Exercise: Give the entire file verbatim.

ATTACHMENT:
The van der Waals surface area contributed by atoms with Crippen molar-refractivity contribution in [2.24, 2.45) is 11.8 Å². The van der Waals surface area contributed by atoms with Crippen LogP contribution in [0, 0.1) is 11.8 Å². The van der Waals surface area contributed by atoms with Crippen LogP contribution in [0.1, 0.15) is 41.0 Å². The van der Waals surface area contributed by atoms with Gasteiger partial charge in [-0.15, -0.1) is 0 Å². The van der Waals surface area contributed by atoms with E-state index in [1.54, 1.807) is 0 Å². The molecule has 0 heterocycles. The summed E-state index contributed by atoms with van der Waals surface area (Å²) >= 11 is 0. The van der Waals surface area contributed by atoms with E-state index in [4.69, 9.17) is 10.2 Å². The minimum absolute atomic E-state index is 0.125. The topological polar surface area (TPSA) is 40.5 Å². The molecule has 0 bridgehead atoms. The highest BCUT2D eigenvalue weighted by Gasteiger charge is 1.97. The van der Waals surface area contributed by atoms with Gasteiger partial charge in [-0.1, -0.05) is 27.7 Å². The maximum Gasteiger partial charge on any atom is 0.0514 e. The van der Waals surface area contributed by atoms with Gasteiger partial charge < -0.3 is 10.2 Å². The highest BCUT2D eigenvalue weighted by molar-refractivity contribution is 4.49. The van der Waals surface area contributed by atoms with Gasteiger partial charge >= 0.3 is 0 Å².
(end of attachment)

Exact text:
The van der Waals surface area contributed by atoms with Crippen molar-refractivity contribution in [2.24, 2.45) is 11.8 Å². The van der Waals surface area contributed by atoms with Crippen LogP contribution in [0, 0.1) is 11.8 Å². The van der Waals surface area contributed by atoms with Crippen LogP contribution in [0.1, 0.15) is 41.0 Å². The van der Waals surface area contributed by atoms with Gasteiger partial charge in [-0.15, -0.1) is 0 Å². The van der Waals surface area contributed by atoms with E-state index in [1.54, 1.807) is 0 Å². The molecule has 0 heterocycles. The summed E-state index contributed by atoms with van der Waals surface area (Å²) >= 11 is 0. The van der Waals surface area contributed by atoms with E-state index in [4.69, 9.17) is 10.2 Å². The minimum absolute atomic E-state index is 0.125. The topological polar surface area (TPSA) is 40.5 Å². The molecule has 0 bridgehead atoms. The highest BCUT2D eigenvalue weighted by Gasteiger charge is 1.97. The van der Waals surface area contributed by atoms with Gasteiger partial charge in [-0.1, -0.05) is 27.7 Å². The maximum Gasteiger partial charge on any atom is 0.0514 e. The van der Waals surface area contributed by atoms with Gasteiger partial charge < -0.3 is 10.2 Å². The highest BCUT2D eigenvalue weighted by molar-refractivity contribution is 4.49. The van der Waals surface area contributed by atoms with Gasteiger partial charge >= 0.3 is 0 Å².